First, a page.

Burbank-based network Estrella TV may be the future face of Spanish language broadcasting in the United States.
That's what Lenard Liberman hopes, anyway.
The main creative force behind the almost 3-year-old, 59-affiliate broadcast group, Liberman believes his approach will eventually challenge such giant Hispanic networks as Univision and Televisa for supremacy.
"We try to understand what's important to the U.S. Hispanic market and produce television for that market, not import programming that's relevant to another market, which is what our competition does," explained the Stanford-educated Liberman, 50, who is also a member of the California Bar. "We do research to understand our brand, to continue to have a great perspective on the U.S.-based Hispanic."
So, rather than a prime-time schedule heavy with the Mexican telenovelas and soccer matches the older networks rely on, Estrella goes for a more reality-TV influenced collection of game, talk, news, talent, comedy and music shows. Almost all of the programs are produced at the two Burbank studio complexes owned by Estrella's parent company, Liberman Broadcasting, and some 500 part-time and full-time workers are employed at the headquarters.
And while the Estrella plan hasn't slain any giants yet, it is, by industry measures, succeeding.
"There has been growth in people watching Estrella and the prime time rating," noted Deana Myers, a senior analyst who follows Hispanic broadcast networks for media business data assessor SNL Kagan.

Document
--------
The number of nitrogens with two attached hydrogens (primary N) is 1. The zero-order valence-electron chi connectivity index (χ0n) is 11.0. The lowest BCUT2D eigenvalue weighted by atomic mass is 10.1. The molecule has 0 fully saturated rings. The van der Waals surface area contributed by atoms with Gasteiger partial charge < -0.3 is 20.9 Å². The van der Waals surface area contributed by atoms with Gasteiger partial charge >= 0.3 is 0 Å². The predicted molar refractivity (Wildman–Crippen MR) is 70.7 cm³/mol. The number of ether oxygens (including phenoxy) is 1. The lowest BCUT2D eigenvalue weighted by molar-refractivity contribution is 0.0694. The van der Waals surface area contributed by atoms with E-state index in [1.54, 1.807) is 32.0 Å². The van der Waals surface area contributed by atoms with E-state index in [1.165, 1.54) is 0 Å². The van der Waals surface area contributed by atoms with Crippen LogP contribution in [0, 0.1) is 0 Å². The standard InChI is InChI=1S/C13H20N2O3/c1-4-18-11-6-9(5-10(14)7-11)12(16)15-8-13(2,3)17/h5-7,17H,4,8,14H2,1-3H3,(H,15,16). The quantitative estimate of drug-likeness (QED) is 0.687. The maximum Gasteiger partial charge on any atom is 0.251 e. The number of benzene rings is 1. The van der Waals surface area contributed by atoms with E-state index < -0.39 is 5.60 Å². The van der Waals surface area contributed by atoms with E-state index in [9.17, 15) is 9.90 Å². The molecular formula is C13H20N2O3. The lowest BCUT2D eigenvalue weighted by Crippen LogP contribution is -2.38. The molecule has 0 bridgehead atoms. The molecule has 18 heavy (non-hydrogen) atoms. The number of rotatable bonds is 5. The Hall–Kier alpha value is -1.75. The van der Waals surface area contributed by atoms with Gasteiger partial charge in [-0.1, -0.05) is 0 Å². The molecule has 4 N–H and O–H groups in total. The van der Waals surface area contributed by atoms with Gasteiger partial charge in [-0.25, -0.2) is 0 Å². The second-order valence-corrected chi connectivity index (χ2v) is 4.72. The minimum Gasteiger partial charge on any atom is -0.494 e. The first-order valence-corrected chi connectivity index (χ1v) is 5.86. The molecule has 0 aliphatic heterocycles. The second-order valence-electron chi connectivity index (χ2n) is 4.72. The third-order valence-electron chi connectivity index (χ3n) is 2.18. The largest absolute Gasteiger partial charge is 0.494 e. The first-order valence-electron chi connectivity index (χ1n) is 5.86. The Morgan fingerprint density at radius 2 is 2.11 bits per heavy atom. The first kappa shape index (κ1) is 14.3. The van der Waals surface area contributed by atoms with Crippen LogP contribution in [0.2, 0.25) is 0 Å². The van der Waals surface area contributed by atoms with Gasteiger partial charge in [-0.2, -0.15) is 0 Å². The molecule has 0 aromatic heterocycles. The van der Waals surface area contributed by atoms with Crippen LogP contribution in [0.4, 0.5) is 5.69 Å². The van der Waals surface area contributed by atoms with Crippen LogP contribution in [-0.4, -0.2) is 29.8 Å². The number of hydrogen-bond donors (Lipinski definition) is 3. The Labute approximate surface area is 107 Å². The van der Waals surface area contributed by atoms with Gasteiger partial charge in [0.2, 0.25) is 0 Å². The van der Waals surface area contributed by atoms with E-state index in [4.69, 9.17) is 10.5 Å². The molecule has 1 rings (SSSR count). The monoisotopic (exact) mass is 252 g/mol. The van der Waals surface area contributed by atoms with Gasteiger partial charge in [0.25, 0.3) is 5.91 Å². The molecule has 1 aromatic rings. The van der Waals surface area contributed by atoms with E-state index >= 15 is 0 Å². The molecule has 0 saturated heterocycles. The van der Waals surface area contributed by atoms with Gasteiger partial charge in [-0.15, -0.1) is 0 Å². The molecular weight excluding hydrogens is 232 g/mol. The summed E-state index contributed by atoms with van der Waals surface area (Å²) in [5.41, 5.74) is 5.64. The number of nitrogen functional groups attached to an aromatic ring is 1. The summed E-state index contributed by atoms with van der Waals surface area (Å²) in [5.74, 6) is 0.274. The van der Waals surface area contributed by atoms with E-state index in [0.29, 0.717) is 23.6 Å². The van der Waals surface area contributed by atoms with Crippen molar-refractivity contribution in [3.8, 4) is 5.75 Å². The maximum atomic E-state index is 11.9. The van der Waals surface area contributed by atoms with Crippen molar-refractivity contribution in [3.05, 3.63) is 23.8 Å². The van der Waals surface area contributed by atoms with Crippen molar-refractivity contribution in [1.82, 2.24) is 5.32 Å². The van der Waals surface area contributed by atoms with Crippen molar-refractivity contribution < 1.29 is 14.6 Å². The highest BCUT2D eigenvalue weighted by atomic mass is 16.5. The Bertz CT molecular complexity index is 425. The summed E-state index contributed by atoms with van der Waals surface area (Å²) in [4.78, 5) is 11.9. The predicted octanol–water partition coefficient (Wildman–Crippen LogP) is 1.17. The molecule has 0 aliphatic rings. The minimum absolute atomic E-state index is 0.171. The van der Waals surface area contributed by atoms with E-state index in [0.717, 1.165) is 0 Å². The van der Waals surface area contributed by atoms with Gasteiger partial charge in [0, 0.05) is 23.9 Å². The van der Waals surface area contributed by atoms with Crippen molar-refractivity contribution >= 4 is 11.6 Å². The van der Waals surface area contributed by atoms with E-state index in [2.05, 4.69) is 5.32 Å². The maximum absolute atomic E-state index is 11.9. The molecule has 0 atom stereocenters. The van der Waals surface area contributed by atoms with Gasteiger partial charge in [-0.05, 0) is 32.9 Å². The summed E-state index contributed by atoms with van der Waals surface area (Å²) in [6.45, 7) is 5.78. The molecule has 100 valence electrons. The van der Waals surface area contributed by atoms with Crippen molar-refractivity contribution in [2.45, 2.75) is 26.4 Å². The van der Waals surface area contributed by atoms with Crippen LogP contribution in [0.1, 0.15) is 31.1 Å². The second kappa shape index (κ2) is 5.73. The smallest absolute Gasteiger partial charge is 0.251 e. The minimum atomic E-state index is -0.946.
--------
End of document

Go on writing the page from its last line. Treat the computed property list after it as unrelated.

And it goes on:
"And they're certainly getting more ad dollars now. It keeps going on an upward path," she added. "We estimate that their net ad revenues for this year will be $21.8 million; for last year, our estimate was $17.1 million. That's really good for a small, startup network only in its third year."
Recent Nielsen ratings put Estrella in the fourth place among Hispanic broadcast networks with an average viewership of around 200,000 -- well behind market leaders Univision, Telemundo and Telefutura, but ahead of some half-dozen others, including the well-financed Azteca.
The new MundoFox network, launched earlier this month, has not been tracked by Nielsen yet. But its very existence, backed by a giant global conglomerate, is due to the same forces that have made Estrella a good bet.
According to the 2010 Census, people of Hispanic ancestry are the fastest growing minority in the U.S., numbering 50.5 million, up from 46.9 million just two years earlier.
"Because of the census, there are more dollars going into the market from companies increasing their advertising budgets and, also, from new advertisers coming into the market," Myers said.
With recent decreases in immigration from Mexico, Liberman noted, the fastest growing part of the nation's Hispanic population is U.S.-born. He figures they relate more to what's popular on English language TV than the long-form soap operas their parents or grandparents loved.
So, as the guy who's responsible for practically all of Estrella's show concepts, Liberman tries to mold what he sees in other media to his target audience's sensibilities.
"We aim to entertain the audience," said Liberman, a Valley Village resident and self-proclaimed
voracious TV watcher.
"Oftentimes, what we see doing that could be seen on a general market English station, sometimes it could be seen on a station in Brazil or Japan or some other country," he said. "I just look for things that seem fun or exciting to me -- I do all the programming -- and if it looks like it's going to resonate with our audience, I'll find out how to adapt it.
"Very few formats would work just directly as they are in the Hispanic market," Liberman cautioned. "You can take a general dance type program, but you have to change it pretty materially to make it appeal to our market."